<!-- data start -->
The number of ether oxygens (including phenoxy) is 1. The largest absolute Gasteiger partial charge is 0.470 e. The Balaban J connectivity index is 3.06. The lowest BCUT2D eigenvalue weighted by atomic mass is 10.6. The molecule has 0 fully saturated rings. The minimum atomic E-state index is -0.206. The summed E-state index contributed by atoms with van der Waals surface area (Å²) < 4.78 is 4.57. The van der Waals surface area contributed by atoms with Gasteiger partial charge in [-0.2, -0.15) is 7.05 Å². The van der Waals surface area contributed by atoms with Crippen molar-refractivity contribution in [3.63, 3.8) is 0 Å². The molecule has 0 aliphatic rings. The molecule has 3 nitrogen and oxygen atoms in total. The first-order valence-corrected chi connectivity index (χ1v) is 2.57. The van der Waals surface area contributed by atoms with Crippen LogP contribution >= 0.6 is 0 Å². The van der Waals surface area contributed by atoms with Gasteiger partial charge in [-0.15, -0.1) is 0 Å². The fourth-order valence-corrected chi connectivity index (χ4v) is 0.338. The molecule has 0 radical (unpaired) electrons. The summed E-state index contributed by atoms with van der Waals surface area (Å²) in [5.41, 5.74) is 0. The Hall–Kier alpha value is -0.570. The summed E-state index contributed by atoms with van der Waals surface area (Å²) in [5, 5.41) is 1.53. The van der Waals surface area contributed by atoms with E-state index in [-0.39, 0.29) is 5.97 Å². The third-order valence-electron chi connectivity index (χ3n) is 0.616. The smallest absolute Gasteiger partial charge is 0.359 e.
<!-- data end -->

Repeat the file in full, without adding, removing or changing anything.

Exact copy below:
The number of ether oxygens (including phenoxy) is 1. The largest absolute Gasteiger partial charge is 0.470 e. The Balaban J connectivity index is 3.06. The lowest BCUT2D eigenvalue weighted by atomic mass is 10.6. The molecule has 0 fully saturated rings. The minimum atomic E-state index is -0.206. The summed E-state index contributed by atoms with van der Waals surface area (Å²) < 4.78 is 4.57. The van der Waals surface area contributed by atoms with Gasteiger partial charge in [-0.2, -0.15) is 7.05 Å². The van der Waals surface area contributed by atoms with Crippen molar-refractivity contribution in [3.63, 3.8) is 0 Å². The molecule has 0 aliphatic rings. The molecule has 3 nitrogen and oxygen atoms in total. The first-order valence-corrected chi connectivity index (χ1v) is 2.57. The van der Waals surface area contributed by atoms with Crippen LogP contribution >= 0.6 is 0 Å². The van der Waals surface area contributed by atoms with Gasteiger partial charge in [-0.15, -0.1) is 0 Å². The fourth-order valence-corrected chi connectivity index (χ4v) is 0.338. The molecule has 0 radical (unpaired) electrons. The summed E-state index contributed by atoms with van der Waals surface area (Å²) in [5.41, 5.74) is 0. The Hall–Kier alpha value is -0.570. The summed E-state index contributed by atoms with van der Waals surface area (Å²) in [5, 5.41) is 1.53. The van der Waals surface area contributed by atoms with E-state index in [-0.39, 0.29) is 5.97 Å². The third-order valence-electron chi connectivity index (χ3n) is 0.616. The smallest absolute Gasteiger partial charge is 0.359 e.